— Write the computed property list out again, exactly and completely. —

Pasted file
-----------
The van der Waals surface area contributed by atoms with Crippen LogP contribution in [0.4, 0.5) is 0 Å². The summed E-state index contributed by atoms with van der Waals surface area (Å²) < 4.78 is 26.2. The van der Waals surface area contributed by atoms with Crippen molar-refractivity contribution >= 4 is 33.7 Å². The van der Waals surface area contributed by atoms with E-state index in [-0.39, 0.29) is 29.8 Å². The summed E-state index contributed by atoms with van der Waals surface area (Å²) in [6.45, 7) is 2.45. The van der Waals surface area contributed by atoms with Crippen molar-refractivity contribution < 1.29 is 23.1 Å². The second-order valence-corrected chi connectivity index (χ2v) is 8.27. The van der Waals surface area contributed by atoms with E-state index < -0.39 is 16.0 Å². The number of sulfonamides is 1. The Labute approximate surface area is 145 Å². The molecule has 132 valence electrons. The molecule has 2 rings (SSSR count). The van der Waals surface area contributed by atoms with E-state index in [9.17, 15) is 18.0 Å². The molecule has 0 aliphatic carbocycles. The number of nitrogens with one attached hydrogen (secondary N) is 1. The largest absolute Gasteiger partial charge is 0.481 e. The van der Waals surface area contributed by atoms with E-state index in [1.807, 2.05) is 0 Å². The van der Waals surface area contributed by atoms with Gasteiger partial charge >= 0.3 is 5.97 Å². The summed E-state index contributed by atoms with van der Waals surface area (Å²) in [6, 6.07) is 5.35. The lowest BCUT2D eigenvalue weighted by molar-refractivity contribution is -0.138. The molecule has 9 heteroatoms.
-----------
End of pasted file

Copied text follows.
The van der Waals surface area contributed by atoms with Crippen LogP contribution in [0.4, 0.5) is 0 Å². The summed E-state index contributed by atoms with van der Waals surface area (Å²) < 4.78 is 26.2. The van der Waals surface area contributed by atoms with Crippen molar-refractivity contribution >= 4 is 33.7 Å². The van der Waals surface area contributed by atoms with E-state index in [-0.39, 0.29) is 29.8 Å². The summed E-state index contributed by atoms with van der Waals surface area (Å²) in [6.45, 7) is 2.45. The van der Waals surface area contributed by atoms with Crippen molar-refractivity contribution < 1.29 is 23.1 Å². The second-order valence-corrected chi connectivity index (χ2v) is 8.27. The van der Waals surface area contributed by atoms with E-state index < -0.39 is 16.0 Å². The number of sulfonamides is 1. The Labute approximate surface area is 145 Å². The molecule has 132 valence electrons. The molecule has 2 rings (SSSR count). The van der Waals surface area contributed by atoms with E-state index in [9.17, 15) is 18.0 Å². The molecule has 0 aliphatic carbocycles. The number of nitrogens with one attached hydrogen (secondary N) is 1. The largest absolute Gasteiger partial charge is 0.481 e. The van der Waals surface area contributed by atoms with E-state index in [1.807, 2.05) is 0 Å². The van der Waals surface area contributed by atoms with Gasteiger partial charge >= 0.3 is 5.97 Å². The summed E-state index contributed by atoms with van der Waals surface area (Å²) in [6, 6.07) is 5.35. The lowest BCUT2D eigenvalue weighted by molar-refractivity contribution is -0.138. The molecule has 9 heteroatoms.